Alejandra Dubcovsky is Assistant Professor of History at Yale University. This interview is based on her new book, Informed Power: Communication in the Early American South (Harvard University Press, 2016).
JF: What led you to write Informed Power?
AD: I was writing a graduate student paper on the Stono Rebellion, the largest slave rebellion in colonial North America. I kept thinking: “how do the slaves in South Carolina know that if they reach Spanish Florida they will be freed?” Answering that seemingly straightforward question evolved into a dissertation and then into a book-length project that explored what information moved in the colonial world, who was responsible for spreading news, and how those processes unfolded. As I mapped the intricate and intersecting channels of information exchange, I realized that most of the nodes in these networks were made and maintained by native peoples. Furthermore, the ties that bound these networks together depended on non-epistolary and unofficial forms of communication. I had uncovered communication networks neither centered on European hubs nor dependent on written modes of communication. These multiethnic and multilingual channels of communication (and the relations they afforded) were actually instrumental for disseminating news and ideas in the American South, a region that lacked a regular mail system and operated until the 1730s without a printing press.
JF: In 2 sentences, what is the argument of Informed Power?
AD: Informed Power argues that communication networks were crucial to the creation, development, and growth of colonial spaces and the conflicts that emerged within them. Indian, European, and African modes of communication, which are quite often unobserved and unremarked upon, help uncover everyday articulations of power that gave shape to the early South.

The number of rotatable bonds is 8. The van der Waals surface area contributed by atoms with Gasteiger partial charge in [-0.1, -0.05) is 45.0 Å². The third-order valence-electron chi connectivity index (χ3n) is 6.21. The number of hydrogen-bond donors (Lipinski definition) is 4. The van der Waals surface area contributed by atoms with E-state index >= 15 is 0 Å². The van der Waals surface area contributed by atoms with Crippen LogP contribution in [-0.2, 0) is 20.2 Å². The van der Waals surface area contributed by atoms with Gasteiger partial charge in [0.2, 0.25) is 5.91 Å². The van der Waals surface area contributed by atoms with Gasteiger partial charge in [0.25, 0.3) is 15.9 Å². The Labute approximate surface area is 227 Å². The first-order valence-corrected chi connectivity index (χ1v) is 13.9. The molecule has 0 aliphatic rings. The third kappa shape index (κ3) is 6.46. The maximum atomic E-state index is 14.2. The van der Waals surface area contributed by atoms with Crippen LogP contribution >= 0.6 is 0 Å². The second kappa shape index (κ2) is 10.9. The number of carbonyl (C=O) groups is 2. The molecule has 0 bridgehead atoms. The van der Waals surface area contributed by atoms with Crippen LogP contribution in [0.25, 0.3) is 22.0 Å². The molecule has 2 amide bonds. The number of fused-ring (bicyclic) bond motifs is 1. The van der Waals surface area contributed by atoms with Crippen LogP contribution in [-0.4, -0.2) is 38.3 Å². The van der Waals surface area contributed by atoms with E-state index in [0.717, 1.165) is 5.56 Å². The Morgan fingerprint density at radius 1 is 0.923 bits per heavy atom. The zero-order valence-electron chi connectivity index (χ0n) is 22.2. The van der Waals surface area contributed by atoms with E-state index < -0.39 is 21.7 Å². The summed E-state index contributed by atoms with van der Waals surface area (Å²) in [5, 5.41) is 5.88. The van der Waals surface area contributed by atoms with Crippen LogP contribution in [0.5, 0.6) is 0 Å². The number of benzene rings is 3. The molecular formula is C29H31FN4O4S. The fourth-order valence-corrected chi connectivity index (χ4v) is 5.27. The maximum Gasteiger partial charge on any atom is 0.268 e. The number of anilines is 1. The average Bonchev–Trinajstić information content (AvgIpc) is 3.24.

JF: Why do we need to read Informed Power?
AD: The study of communication networks provides a new approach to early American history. It shows the links among peoples who shared no consensus of the physical or political boundaries of their worlds without losing sight of the differences and inequalities among them. Examined alongside each other, Indian, European, and African networks generate a story about communication in which the main takeaway is neither the lack of information that plagued the colonial world nor the technological advances that, as time went on, supposedly facilitated the circulation of news. These communication networks show the uneven, varied, and interconnected relations that not only bound the early South but also informed power.
JF: When and why did you decide to become an American historian?
AD: I was a freshman at UC Berkeley and Robin Einhorn was my first professor; she taught history with such passion, power, and clarity that I was enthralled from day one. I did not grow up in the United States, so I was hearing the story of early America for the first time. American history was confusing, paradoxical, and fantastic in every possible way. I also found the whole process of doing history compelling: the archive, the sources, as well as the interpretative and analytical work. But for all my curiosity and drive, I would not be an American historian without programs like the McNair and Haas Scholars Program or the support of my teachers and mentors.
JF: What is your next project?
AD: My next project is on the multiple fronts of Queen Anne’s War (1702-1713). And I have two concurrent collaborative projects. The first is an interdisciplinary study of the role of translation and literacy in the colonial world. And the second is also an interdisciplinary study that uses and interrogates anthropology and archeology to study the American South.
JF: Thanks, Alejandra. Great stuff!